Sport

World Cup: Africa's good, bad and ugly

AFP

Algeria and Nigeria headed home on Tuesday after another five-prong African World Cup challenge came to a disappointing end in Brazil.

Nigeria goalkeeper Vincent Enyeama has enhanced his growing international reputation. (Getty)

While the Desert Foxes and Super Eagles proved combative last-16 opponents for Germany and France, the lack of a cutting edge in attack led to defeats.

The losses against the former world champions were hardly surprising as African teams have won just 16 of 80 matches against European opponents at the global showpiece.

African football supremo Issa Hayatou echoed the pre-tournament hopes of football followers from Cairo to Cape Town when he wished for “one or even two” African semi-finalists.

But Algeria, Nigeria and Côte d’Ivoire won only once each, Ghana collected a solitary point and shambolic Cameroon lost all three matches for the second World Cup in succession.

Slack defending, a lack of midfield creativity and below par set piece executions were contributing factors to an underwhelming African showing.

There was some cause for celebration, though, as two African teams reached the last 16 for the first time and Nigeria’s Stephen Keshi became the first African coach to make the knockout phase.

African highlights and lowlights from World Cup 2014:

The good
Nigeria goalkeeper Vincent Enyeama enhanced his growing international reputation even though a flap at a corner gifted a goal to France midfielder Paul Pogba.

Top-ranked African side Algeria ditched the overly cautious system that led to defeat by Belgium and produced some slick counterattacking football.

Ghana showed what they were capable of in a draw against Germany, which was sandwiched between timid losses to the United States and Portugal.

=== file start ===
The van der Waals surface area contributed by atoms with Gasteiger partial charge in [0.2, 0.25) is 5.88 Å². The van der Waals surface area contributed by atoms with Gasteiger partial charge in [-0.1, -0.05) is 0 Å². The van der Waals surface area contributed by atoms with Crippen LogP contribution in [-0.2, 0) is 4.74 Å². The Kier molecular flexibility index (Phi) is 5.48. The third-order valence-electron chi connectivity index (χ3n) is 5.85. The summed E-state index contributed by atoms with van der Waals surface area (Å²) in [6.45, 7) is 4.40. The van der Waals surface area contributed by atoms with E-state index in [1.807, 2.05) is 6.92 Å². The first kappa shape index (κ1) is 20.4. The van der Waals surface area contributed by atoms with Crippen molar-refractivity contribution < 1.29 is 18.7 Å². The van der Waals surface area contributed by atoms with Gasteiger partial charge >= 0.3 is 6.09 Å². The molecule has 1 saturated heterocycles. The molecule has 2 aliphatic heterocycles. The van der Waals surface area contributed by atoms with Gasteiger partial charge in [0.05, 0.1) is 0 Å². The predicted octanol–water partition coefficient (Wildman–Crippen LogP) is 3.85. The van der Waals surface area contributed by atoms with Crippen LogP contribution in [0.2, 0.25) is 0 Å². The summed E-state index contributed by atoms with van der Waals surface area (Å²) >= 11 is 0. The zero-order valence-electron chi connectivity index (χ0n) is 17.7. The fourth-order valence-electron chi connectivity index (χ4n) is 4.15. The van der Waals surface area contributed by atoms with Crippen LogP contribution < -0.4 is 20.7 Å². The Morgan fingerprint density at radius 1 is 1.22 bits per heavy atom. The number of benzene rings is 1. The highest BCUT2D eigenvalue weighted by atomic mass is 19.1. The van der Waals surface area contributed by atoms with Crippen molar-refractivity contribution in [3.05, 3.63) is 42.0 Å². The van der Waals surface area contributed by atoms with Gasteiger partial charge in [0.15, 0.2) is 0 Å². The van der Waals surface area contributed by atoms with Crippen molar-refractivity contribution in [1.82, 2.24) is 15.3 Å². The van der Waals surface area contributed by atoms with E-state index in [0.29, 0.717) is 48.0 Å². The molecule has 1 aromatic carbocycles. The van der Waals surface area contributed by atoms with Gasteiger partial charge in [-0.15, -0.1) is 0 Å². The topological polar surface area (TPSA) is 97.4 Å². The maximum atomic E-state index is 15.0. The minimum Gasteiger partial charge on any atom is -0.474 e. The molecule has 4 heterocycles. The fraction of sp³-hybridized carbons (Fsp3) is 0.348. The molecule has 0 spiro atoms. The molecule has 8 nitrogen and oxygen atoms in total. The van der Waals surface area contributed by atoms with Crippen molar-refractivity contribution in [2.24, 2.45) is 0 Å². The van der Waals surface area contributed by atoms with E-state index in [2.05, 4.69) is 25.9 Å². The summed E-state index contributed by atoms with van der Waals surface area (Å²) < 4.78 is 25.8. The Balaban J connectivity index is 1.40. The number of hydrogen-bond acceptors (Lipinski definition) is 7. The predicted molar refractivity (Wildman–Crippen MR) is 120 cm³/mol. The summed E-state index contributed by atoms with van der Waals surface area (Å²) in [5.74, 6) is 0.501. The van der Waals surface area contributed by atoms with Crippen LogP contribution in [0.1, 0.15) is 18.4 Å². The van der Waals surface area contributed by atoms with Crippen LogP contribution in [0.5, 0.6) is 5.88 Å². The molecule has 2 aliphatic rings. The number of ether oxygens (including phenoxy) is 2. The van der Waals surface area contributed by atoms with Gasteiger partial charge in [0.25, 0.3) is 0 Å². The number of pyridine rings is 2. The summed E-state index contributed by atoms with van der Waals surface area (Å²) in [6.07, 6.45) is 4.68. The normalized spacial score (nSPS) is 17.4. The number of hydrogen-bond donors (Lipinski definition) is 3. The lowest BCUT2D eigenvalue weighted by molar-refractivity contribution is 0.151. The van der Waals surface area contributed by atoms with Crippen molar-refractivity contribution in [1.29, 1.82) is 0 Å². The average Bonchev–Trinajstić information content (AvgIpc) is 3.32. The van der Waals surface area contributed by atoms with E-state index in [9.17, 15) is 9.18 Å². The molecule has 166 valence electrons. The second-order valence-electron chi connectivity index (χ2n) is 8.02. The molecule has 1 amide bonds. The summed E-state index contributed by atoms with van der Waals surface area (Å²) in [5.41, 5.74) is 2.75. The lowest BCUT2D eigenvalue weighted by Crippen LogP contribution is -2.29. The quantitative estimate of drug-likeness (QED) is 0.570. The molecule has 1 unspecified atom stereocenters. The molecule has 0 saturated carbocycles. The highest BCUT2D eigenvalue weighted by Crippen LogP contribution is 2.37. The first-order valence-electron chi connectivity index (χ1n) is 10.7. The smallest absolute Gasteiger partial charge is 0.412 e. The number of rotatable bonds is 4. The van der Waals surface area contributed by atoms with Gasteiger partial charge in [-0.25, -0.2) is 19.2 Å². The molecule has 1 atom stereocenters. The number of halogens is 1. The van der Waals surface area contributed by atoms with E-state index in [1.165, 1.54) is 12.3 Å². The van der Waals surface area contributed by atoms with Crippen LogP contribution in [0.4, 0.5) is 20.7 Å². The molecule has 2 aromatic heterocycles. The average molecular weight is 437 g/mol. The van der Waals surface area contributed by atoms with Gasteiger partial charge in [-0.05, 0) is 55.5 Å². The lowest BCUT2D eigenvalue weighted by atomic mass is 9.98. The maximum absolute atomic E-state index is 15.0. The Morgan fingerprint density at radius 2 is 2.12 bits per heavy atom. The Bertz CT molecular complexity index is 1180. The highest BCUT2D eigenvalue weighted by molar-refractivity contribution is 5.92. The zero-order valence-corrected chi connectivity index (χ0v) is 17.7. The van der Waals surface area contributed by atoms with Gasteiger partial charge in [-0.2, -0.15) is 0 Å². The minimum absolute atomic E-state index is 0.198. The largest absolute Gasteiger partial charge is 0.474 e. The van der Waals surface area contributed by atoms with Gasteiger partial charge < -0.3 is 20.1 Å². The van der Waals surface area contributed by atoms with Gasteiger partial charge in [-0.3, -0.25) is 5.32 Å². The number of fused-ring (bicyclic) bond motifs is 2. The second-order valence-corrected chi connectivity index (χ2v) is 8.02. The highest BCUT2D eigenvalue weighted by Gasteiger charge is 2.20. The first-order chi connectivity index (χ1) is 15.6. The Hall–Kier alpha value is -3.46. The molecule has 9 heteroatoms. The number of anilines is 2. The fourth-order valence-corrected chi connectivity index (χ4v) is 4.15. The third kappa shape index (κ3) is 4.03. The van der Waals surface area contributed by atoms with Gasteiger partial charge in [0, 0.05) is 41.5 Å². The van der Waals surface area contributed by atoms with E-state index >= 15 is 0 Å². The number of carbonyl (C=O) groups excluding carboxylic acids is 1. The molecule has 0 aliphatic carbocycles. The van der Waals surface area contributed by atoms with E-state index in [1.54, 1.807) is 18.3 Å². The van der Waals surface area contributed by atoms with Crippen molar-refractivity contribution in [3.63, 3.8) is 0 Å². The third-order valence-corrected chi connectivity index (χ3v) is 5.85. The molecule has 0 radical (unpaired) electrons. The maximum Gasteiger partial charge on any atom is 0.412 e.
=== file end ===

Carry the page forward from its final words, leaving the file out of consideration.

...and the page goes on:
African champions Nigeria shrugged off a drab draw with Iran to prove worthy opponents for former world champions Argentina and France.

Cameroon gave glimpses during the first half against hosts Brazil of what they might have achieved had they concentrated on football rather than bonuses.

The bad
Africans were generally woeful at set pieces, with corners under or overhit and free kicks not carrying the threat posed by European and South American stars.

Ghana coach Kwesi Appiah must regret his pre-tournament we can be world champions quote, as it put unnecessary pressure on a mentally brittle squad.

After all the hype around outspoken Cameroon captain Samuel Eto’o, he barely threatened Mexico and missed the other two losses through injury.

Amateurish Ghana defending allowed American John Brooks to head a late winner that put the Black Stars on the back foot after just one game.

Nigeria were shocking in a goalless stalemate with Iran, barely posing a threat up front.

And the ugly
So-called Algerian supporters who shone green lasers at the Russia goalkeeper, who said he was blinded when conceding an equaliser.

Bonus-obsessed Cameroon and Ghana players who seemed more interested in dollars than qualifying for the knockout stage.

Kevin-Prince Boateng swore at his coach and Sulley Muntari struck an official, and both were booted out of the Ghana camp.

Experienced Cameroon midfielder Alex Song was red-carded for striking a Croatian on the back in full view of the referee.

Later in the same match, Cameroon’s Benoit Assou-Ekotto attempted to head-butt teammate Benjamin Moukandjo after an attack broke down. – AFP

.

Topics In This Section

Comments

blog comments powered by Disqus